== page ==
One more non-bonking related comment – I arrived home at 10am, which was lovely. I sat down and had breakfast with David knowing I had already run a race that morning and had a full day ahead of me.

Lovely Jubbly. Well except the bonking. (stop sniggering at the back)

Have you ever made a fuelling error?

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  1. Nick says:

    i’ve got an explanation of bonking in an old blog post of mine : http://runningforbeth.com/2014/02/02/steves-70-mile-bonk-and-cairn-o-mount/

    It’s a cycling thing, from a spike in HR/power output that cannot be maintained for a significant period of time. Your bodies fuse is only so long to ride at a certain intensity. It doesn’t quite apply to distance running. In running you’re meant to hold a consistent pace, so your body doesn’t need to access this store. So you’re more ‘hitting the wall’ – which, more comes out of nowhere, as it’s not a sudden push of effort that caused it, it’s just that your energy stores have been gradually depleted then you’ve got fuck all left. Hope that makes sense, even thought it’s written badly.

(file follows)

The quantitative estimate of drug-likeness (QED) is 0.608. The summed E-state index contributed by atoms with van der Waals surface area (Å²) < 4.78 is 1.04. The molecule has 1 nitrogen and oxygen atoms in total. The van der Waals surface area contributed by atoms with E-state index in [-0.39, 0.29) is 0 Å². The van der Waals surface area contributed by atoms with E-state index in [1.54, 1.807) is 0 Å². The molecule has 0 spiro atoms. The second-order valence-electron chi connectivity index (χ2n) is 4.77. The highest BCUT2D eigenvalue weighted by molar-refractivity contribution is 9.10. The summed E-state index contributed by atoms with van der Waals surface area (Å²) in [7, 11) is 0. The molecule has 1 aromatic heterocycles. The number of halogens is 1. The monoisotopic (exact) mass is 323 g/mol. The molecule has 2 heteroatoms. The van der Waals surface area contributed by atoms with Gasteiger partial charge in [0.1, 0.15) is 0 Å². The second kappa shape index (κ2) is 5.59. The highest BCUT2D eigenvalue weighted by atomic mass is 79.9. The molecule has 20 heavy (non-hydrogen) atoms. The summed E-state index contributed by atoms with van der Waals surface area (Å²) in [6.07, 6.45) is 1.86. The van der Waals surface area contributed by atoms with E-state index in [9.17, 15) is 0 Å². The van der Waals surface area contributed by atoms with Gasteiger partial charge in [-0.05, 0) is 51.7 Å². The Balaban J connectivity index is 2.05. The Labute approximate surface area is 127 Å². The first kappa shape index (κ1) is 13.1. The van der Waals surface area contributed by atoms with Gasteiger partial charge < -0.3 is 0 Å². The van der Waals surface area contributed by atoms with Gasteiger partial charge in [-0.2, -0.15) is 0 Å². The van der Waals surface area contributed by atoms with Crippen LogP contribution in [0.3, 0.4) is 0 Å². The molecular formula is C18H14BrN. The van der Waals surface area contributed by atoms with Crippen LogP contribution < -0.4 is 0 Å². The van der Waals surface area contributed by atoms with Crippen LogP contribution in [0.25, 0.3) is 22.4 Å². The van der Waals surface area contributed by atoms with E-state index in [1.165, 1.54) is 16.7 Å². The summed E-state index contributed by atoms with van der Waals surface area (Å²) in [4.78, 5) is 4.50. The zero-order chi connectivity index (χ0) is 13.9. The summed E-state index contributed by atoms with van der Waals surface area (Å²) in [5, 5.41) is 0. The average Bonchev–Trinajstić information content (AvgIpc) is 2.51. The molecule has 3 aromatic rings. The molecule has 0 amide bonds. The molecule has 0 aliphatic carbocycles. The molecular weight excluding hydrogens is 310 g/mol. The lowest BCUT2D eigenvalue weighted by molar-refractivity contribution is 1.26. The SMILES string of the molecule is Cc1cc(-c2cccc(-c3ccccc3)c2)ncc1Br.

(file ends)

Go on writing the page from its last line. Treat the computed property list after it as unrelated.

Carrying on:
2. Bethan says:

    I love that feeling of getting up early, running a race and getting home at 10am to enjoy the rest of the day, it’s the best (and makes me a little smug!).